Ninety minutes after the conclusion of one of this season's last episodes of " The X Factor," about a dozen people of different ages and races are packed into Antonio "L.A." Reid's dressing room. The most recognizable face in the crowd is Live Nation CEO Irving Azoff, having a pow-wow with Reid in a corner of the small room in the backstage area of Stage 36 on the CBS Television City lot in Los Angeles. Four or five other meetings are occurring simultaneously; the environment very business focused. No one, though, is dressed as well as Reid, still in the suit and tie he wore on the broadcast. (Unfortunately no photos were allowed backstage.)
One of the many publicists associated with "X Factor" and its talent notes, in the hallway, that "the best music is always coming out of L.A.'s dressing room." On Wednesday night the gentle R&B playing is a collection of tracks being considered for the soundtrack to "Think Like a Man," the Screen Gems/Columbia Pictures film based on Steve Harvey's book that Tim Story is directing. Epic will release the soundtrack for the film, which is pegged for the spring.
Reid, who took over the Epic Records Group earlier this year, gets a few of his associates to leave the room and lowers the volume to do an interview with Billboard.biz.
"You see all those people that were just in this room?," Reid asks. "Every one of those people works for Epic Records. What we do is, in the mornings we work before the show, we work after the show -- we just haven't stopped. We probably signed a good dozen artists or so since I've been doing the show. We've completely staffed our company while doing the show and we're even finding our groove as a company putting records out. You wake up and do the work in front of you. I don't even think about."
Epic's latest signing has an "X Factor" connection: Cher Lloyd's debut album, "Sticks and Stones" (released by Simon Cowell's Syco label in the U.K.), will be released through Epic next year. In a separate interview, Cowell referred to Reid as "my rock" on the show. Reid offered a few thoughts on the "X Factor" process and how it will affect anyone on the Epic roster.
Billboard.biz: At what point do you start thinking about what type of album these singers might make?
LA Reid: I started to think about that in the very beginning of the show. You start to think who they are as artists. Do they have their own identity? Are they copy artists who can do karaoke, or are they artists we can find a lane for in the actual recording world?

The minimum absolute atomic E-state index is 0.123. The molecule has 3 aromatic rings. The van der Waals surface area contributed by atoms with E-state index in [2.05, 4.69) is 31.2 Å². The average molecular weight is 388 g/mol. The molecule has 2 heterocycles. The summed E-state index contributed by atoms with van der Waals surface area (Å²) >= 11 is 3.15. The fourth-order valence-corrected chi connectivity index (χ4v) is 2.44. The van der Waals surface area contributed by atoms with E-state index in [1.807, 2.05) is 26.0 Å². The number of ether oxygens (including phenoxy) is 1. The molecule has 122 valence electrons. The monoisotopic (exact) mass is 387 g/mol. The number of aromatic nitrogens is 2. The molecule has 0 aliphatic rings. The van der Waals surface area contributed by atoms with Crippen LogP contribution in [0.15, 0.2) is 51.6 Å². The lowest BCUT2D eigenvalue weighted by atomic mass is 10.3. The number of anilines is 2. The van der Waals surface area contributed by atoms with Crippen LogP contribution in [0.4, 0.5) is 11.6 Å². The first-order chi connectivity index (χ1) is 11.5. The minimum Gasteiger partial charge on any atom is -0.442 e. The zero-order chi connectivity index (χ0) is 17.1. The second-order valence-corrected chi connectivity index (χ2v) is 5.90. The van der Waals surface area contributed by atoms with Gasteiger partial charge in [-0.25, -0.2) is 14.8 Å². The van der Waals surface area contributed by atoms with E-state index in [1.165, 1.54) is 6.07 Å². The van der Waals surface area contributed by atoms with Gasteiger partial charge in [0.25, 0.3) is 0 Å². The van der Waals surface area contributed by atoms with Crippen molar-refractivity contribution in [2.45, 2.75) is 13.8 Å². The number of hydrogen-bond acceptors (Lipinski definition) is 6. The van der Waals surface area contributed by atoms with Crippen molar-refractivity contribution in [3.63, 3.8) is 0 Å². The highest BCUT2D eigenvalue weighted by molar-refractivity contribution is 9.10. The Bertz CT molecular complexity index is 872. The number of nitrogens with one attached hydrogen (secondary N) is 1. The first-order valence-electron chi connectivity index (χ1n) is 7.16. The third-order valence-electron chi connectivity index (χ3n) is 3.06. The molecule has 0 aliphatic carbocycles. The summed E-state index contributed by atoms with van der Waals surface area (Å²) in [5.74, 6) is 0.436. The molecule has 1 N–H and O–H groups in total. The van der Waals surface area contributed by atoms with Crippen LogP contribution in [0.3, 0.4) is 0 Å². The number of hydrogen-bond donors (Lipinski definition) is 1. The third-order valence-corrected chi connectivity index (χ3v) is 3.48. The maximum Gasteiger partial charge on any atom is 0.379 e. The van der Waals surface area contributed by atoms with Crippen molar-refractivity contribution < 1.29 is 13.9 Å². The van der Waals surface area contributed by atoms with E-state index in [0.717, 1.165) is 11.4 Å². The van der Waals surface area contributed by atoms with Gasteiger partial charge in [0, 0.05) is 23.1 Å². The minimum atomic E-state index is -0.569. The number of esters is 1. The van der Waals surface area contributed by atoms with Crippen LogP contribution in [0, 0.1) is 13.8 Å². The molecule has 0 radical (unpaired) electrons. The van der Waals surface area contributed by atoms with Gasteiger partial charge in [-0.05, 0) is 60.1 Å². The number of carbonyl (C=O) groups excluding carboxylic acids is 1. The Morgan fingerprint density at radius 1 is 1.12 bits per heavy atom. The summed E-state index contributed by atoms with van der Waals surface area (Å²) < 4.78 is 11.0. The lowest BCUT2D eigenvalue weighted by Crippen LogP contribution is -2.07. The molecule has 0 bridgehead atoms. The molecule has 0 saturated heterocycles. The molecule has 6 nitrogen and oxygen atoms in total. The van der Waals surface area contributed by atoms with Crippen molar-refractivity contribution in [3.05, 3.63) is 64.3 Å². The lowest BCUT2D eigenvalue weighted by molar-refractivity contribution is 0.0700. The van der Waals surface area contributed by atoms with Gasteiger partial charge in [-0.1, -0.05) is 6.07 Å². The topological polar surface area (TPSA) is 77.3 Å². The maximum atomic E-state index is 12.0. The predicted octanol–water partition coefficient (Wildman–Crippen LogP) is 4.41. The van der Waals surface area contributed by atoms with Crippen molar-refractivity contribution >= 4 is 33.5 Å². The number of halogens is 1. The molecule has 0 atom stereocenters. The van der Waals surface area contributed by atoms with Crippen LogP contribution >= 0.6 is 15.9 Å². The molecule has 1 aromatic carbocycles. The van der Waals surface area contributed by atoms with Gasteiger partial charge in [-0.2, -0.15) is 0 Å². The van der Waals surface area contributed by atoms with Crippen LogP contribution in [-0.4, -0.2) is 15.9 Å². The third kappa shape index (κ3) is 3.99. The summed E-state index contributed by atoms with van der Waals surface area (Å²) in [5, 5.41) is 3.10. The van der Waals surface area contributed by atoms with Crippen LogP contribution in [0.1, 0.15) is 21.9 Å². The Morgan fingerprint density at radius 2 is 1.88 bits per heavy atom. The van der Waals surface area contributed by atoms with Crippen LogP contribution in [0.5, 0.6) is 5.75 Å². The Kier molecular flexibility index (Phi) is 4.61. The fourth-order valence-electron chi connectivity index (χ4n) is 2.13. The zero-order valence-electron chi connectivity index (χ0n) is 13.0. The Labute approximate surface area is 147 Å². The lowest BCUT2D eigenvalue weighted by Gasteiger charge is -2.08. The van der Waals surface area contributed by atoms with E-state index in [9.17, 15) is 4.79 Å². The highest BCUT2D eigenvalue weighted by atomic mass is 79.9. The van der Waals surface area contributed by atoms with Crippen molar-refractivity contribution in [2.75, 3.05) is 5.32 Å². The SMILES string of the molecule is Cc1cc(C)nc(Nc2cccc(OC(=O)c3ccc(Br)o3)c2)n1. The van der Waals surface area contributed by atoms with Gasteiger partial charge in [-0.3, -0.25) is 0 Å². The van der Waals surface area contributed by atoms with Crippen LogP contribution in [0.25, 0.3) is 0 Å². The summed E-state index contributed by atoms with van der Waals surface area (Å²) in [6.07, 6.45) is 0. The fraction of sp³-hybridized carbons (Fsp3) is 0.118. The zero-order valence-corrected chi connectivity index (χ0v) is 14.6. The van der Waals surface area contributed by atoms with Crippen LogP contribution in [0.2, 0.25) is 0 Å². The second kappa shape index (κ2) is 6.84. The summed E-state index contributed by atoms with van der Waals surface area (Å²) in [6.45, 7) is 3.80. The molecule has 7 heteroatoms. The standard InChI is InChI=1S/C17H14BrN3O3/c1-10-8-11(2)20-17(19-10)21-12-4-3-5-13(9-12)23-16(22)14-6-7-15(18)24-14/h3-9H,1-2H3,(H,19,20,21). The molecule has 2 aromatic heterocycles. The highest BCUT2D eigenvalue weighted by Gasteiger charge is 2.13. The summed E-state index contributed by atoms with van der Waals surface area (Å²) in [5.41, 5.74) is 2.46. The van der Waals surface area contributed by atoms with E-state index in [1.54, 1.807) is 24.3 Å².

BBB: It seems that would be more true for some than others at this point, with five contestants left.
LA: Tonight (Dec. 7) was an important night for Chris Rene. He certainly stood up as a recording artist by doing his own material. He entered the contest doing his own material and that by doing his own material once again, he proved himself to be an original and in a lane all of his own. Yes, he looked like a star. Melanie stood up and was really strong and for her it's a matter of material. Marcus Canty is one soulful dude and I feel him. There are all truly contenders and I don't think the winner is obvious. We don't have a clue who the winner will be.
BBB: When you're complimenting a singer, how much of that is result of them paying attention to the mentoring?
LA: I don't compliment them that much. My comments are more geared toward advice, which I try to always give them. I can easily criticize and comment - that's easy stuff. Helping them with advice to do better, that's more important to me.
BBB: How much time do you spend mentoring Canty and Rene?
LA: Some portion of every day. The time we spend is real time. Trust me, we put a lot of time in. The mentor relationship is an honest relationship and all of the mentors and contestants are close, even closer now because there are so few of them.
BBB: Is there any element from the show that will carry over in your day job?
LA: I won't go back to the record company and do things based on how it works for television. But the thing that comes out of the show that can helpful in the record business is, when my artists perform on television, I am going to be much [more involved]: What they perform, how they perform, the set design, the choreography, the costumes. I'm going to be much more hands-on with their performances than I have in the recent past. I started out that way and I kind of got to get back to it.